In my previous message entitled “The Theme of the Bible,” I expressed my basic conclusion, which is that the Kingdom of God is nothing more nor less than God’s government upon earth. The Greek word basilea, usually translated “Kingdom,” means “Government,” and that is exactly what it means in the phrase, “The Kingdom of God.” This Kingdom is not God’s general sovereignty over all space and time, as some have suggested, but specifically His government of the earth, which in the future will take over the world and replace all the current governments upon this earth with that Government which is created, maintained, and controlled only by Him. Not that He will reign alone, for many of His people will be promoted to places of honor and glory in that government. Yet His will be the ultimate rule and authority, and it will never be corrupted, as it was in His past government over Israel through the rebellion of those whom He ruled.

Yet there are some passages that would seem to contradict this conclusion. We might describe these as “kingdom problem passages.” Not that I ultimately think that they are a problem, but that many would use these passages to argue that the kingdom is in fact something that is on the earth now, and was brought about by Christ’s first coming, which I do not believe. We will examine these passages and see if they do indeed teach this, and if we can see anything in them that would really oppose the truth that the kingdom is God’s government upon the earth.

The first passage I wish to examine is Matthew 12:28. Let us get the context by beginning from the twenty-second verse. This passage reads,

22. Then one was brought to Him who was demon-possessed, blind and mute; and He healed him, so that the blind and mute man both spoke and saw. 23. And all the multitudes were amazed and said, “Could this be the Son of David?”

So the occasion of this statement was brought about by the Lord casting a demon out of a man who was blind and mute as a cause of being afflicted by it.

24. Now when the Pharisees heard it they said, “This fellow does not cast out demons except by Beelzebub, the ruler of the demons.”

The Pharisees are jealous of the Lord’s power, and so accuse Him of casting out demons by Satan, rather than by the power of God!

25. But Jesus knew their thoughts, and said to them: “Every kingdom divided against itself is brought to desolation, and every city or house divided against itself will not stand. 26. If Satan casts out Satan, he is divided against himself. How then will his kingdom stand?

The Lord makes this excellent argument to show how bankrupt their reasoning was.

27. “And if I cast out demons by Beelzebub, by whom do your sons cast them out? Therefore they shall be your judges.

The Pharisees had their own representatives who cast out demons. If the Lord could only cast out demons by Satan, then what did that say about their own sons who did this? Thus, the Lord points out their hypocrisy.

28. “But if I cast out demons by the Spirit of God, surely the kingdom of God has come upon you.”

This is the verse that many use to attempt to show that the kingdom had already come upon these Pharisees, and the way it is translated, it appears to be that way. This could be true, if we take it as meaning that the King of that kingdom, the Governor of that Government, was already there with them. But ultimately, I believe we can get a bit deeper by looking at the Greek words used here.

The Greek word for “come” here is an unusual one, and is only used seven times in the New Testament, obviously far less than the number of times the word “come” occurs. This word is the Greek word phthano, and according to Strong’s Concordance means, “to come before, precede, anticipate.” A very interesting example of the use of this word is in I Thessalonians 4:15, which reads, “For this we say to you by the word of the Lord, that we who are alive and remain until the coming of the Lord will by no means precede those who are asleep.” Here, the word “precede” is the word phthano, the same word that is translated “come” in Matthew 12:28. The question being dealt with by Paul and the Holy Spirit here is who will go first to meet the Lord Jesus when He comes in His parousia (“coming” in the above verse,) those who are alive, or those who are dead. Paul explains that those who are alive and remain when His parousia occurs will by no means go out to meet Him before those who are asleep, that is, those who have died. Instead, he reveals that those who are dead shall rise to meet Him first, and then those who are alive will be caught up with them and follow.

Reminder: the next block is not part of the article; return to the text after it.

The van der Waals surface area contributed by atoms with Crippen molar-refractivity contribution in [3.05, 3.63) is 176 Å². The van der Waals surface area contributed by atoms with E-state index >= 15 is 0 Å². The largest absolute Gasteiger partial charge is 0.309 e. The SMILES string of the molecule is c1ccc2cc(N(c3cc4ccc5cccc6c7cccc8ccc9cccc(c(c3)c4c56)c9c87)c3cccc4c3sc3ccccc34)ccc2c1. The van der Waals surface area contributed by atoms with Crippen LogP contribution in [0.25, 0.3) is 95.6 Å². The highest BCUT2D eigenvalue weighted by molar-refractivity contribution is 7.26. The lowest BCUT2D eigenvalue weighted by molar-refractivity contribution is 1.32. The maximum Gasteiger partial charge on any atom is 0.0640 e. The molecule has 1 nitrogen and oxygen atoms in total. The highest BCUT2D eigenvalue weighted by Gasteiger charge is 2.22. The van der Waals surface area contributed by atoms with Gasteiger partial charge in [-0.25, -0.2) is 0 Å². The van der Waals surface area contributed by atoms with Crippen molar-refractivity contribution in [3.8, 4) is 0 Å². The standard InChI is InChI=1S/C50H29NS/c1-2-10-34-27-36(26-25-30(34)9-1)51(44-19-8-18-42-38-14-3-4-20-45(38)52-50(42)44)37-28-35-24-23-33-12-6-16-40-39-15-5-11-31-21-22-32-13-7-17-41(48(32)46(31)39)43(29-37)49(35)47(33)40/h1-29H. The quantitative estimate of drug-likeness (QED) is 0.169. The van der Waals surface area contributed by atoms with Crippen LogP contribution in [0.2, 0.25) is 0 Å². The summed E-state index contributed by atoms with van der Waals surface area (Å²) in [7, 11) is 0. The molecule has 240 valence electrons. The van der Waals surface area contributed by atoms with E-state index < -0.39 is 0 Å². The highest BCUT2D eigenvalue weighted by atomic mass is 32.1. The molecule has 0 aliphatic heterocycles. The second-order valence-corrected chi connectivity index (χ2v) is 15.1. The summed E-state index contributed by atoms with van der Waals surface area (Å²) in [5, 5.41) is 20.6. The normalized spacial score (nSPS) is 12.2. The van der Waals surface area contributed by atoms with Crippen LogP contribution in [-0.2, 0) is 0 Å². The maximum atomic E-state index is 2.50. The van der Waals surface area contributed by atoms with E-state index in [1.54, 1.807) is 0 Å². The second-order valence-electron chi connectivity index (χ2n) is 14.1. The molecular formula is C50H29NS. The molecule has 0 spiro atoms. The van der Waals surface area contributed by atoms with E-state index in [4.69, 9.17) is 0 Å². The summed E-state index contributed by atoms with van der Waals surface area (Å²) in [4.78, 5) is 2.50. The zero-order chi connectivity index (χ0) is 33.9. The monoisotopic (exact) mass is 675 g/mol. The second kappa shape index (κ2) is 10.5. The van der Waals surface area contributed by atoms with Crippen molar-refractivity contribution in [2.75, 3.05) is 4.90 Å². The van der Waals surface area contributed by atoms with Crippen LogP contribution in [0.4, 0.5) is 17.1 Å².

So we get the picture. The living will not go up to meet Christ, and then be waiting there for the dead to come to them. Rather, the dead will go first, and will be waiting there when the living arrive. Thus, the living do not precede, do not phthano, those who are dead in Christ.

This meaning and idea is very interesting when we read it into Matthew 12:28. To translate it consistently with I Thessalonians 4:15, we would make it that “the kingdom of God has preceded upon you.” This is a bit hard to get our heads wrapped around. But we must remember that elsewhere the Lord makes it clear that the Kingdom was still a future event. Even in Acts 1:6-8, He does not tell the disciples that the Kingdom is already present with them and that they should stop looking for it in the future. So what He said in Matthew cannot mean that the kingdom had already come earlier, and that they hadn’t figured it out yet.

If we consider the example of I Thessalonians 4, we will get the idea that this word would meant that the kingdom had gone out before them, and that it would meet them (or they would meet it) later. The second part of this is plain, for we still wait for the time when we will find ourselves meeting that kingdom as it comes. Yet how had the kingdom gone out before them? How had it “preceded upon them”?

I believe that there is only one explanation that will fit. The kingdom had, in fact, been previewed before them. They had seen it in prelude, like a performer might come out on stage and introduce himself before the show begins and he actually starts his performance. In this way, the kingdom had actually passed before them in review, before taking its proper, future place, where they would later meet it in its proper time. Otis Sellers suggests that this means that the kingdom of God had taken a “step in advance” towards them, which is pretty much the same idea.